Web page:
A wild Denver real estate market continues in 2021

Denver’s record-low inventory will continue into 2021, it looks like, and continue as the dominant factor in the housing market.

The 2,541 active Denver metro listings at the end of December represent a three-decade low and a 49.6 percent drop from a year ago, according to Denver Metropolitan Association of Realtors data. That leaves us with just 0.3 months of inventory (six months signals a balanced market between supply and demand).

Source: Denver Metropolitan Association of Realtors 2020 Year-End Report

Mortgage interest rates at all-time lows — below 2.7 percent on 30-year fixed-rate loans — not only mean more buyers are out in the market chomping at the bit, but more homeowners have refinanced at these low rates and choosing to remodel their homes rather than hunt for a new one.

This has led to mind-boggling home sale speeds; in November 2020, nearly half of the homes that sold in Denver metro (47.7 percent) went over asking price, according First American Title Data. This extreme imbalance in supply and demand has continued to push average Denver metro home closed prices to all-time highs, which stood at $525,185 in December.

The story of Denver geography + home type

Covid-19 has undeniably shifted the types of homes in demand in Denver and thrust the market into uncharted territory. Buyers, who have gotten intimately connected with home over the last year, are looking for larger lots, more square footage and, in general, a quieter, more spacious and enjoyable place to nest.

Not only has this pushed demand down in the city center and downtown, but has spiked it in suburban areas, especially those west of I-25.

My Southern Hills listing provides an example of the intense demand for these suburban areas. The 11,600-square-foot corner lot at 3216 South Clayton Street sold $100,000 over asking for over $1.2 million.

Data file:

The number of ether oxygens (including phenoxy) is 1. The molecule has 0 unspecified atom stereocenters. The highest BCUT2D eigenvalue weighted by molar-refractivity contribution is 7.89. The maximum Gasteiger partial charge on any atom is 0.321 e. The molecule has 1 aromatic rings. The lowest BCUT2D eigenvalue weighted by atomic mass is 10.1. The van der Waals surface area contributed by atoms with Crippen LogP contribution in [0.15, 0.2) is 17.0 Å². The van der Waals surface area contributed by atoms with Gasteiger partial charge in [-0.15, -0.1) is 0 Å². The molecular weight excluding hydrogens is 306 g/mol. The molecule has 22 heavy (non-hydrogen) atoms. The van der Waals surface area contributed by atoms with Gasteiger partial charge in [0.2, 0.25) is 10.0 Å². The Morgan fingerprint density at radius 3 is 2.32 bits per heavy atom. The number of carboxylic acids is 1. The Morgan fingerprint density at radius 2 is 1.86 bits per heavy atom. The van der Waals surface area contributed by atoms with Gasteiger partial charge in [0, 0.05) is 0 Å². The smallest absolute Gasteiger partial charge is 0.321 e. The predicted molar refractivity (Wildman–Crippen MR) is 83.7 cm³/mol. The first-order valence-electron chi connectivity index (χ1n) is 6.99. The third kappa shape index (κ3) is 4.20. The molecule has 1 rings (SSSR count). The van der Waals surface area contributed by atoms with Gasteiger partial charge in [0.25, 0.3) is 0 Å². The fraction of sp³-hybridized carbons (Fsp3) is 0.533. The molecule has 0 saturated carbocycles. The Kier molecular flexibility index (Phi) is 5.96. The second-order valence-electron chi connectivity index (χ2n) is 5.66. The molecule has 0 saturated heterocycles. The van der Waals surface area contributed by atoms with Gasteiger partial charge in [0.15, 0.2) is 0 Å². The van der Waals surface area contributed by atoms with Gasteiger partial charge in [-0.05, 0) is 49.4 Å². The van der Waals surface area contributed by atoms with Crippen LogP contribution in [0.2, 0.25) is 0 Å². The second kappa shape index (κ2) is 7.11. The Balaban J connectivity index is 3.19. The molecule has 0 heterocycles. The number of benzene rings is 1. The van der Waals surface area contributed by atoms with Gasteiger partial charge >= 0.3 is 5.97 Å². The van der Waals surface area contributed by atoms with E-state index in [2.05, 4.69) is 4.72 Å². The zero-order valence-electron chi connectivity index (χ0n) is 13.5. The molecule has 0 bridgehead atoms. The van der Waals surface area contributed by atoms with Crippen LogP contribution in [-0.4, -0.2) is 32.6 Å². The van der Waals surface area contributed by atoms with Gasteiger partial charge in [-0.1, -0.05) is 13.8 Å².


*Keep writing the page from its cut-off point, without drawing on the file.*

3216 South Clayton Street photos.

This increased buyer demand for more space means that Denver is increasingly becoming a tale of two markets — one for detached, single-family homes, which are in high demand — and attached homes, such as townhomes, which have lower demand.

The vaccine effect

But, when we get Covid-19 under control, life and energy will likely return downtown. Walkability and easy access to restaurants, nightlife, sporting events and more will spur attraction to city center.

The typical Denver real estate market season features a slow rise in inventory beginning in March and peaking in September, but 2021 inventory increases will likely shift to later in the year as the vaccine rolls out and sellers, shy about listing or moving during Covid, begin listing.

Denver 4Q Real Estate Stats. Source: milehimodern 4Q Report


With this intense market, buyers who want to win a home need to position their offer as close to cash as possible. This, of course, comes with challenges, but there are an increasing number of options for buyers looking to do this. Reach out, I can suggest some.

With that, buyers should expect to make aggressive offers on the homes they want — for example, make earnest money go hard upon an offer being accepted and waiving appraisal and loan termination deadlines.

Earnest money goes hard right up front on single-family. Attached market is a different market — people want space. This does not apply to downtown Denver.


Homeowners thinking of selling — especially those of single-family homes — have an opportunity to move up at a great time — buyers are aggressive and interest rates are low for the purchase of a dream home potentially larger, near parks and outdoor recreation (like neighborhoods near the High Line Canal)

In short, sellers have a great opportunity now to move up and get more home for about the same mortgage payment.